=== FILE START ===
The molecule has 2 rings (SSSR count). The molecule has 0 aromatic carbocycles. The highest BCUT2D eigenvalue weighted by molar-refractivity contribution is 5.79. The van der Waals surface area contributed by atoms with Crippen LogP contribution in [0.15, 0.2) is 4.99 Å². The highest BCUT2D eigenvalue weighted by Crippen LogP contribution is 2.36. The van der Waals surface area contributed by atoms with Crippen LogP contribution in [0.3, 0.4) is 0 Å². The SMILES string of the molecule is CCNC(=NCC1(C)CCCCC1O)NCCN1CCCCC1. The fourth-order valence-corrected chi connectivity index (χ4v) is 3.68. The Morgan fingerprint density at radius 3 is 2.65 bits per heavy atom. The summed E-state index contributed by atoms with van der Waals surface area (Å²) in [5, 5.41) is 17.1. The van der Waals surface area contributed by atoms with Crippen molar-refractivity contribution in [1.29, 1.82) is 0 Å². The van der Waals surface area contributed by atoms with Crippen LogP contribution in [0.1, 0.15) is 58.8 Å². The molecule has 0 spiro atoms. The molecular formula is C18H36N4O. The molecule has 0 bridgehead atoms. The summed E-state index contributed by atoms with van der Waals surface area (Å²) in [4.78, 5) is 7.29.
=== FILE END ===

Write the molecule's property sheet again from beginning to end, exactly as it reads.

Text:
The molecule has 2 rings (SSSR count). The molecule has 0 aromatic carbocycles. The highest BCUT2D eigenvalue weighted by molar-refractivity contribution is 5.79. The van der Waals surface area contributed by atoms with Crippen LogP contribution in [0.15, 0.2) is 4.99 Å². The highest BCUT2D eigenvalue weighted by Crippen LogP contribution is 2.36. The van der Waals surface area contributed by atoms with Crippen LogP contribution in [0.3, 0.4) is 0 Å². The SMILES string of the molecule is CCNC(=NCC1(C)CCCCC1O)NCCN1CCCCC1. The fourth-order valence-corrected chi connectivity index (χ4v) is 3.68. The Morgan fingerprint density at radius 3 is 2.65 bits per heavy atom. The summed E-state index contributed by atoms with van der Waals surface area (Å²) in [5, 5.41) is 17.1. The van der Waals surface area contributed by atoms with Crippen molar-refractivity contribution in [1.29, 1.82) is 0 Å². The van der Waals surface area contributed by atoms with Crippen LogP contribution in [0.1, 0.15) is 58.8 Å². The molecule has 0 spiro atoms. The molecular formula is C18H36N4O. The molecule has 0 bridgehead atoms. The summed E-state index contributed by atoms with van der Waals surface area (Å²) in [4.78, 5) is 7.29.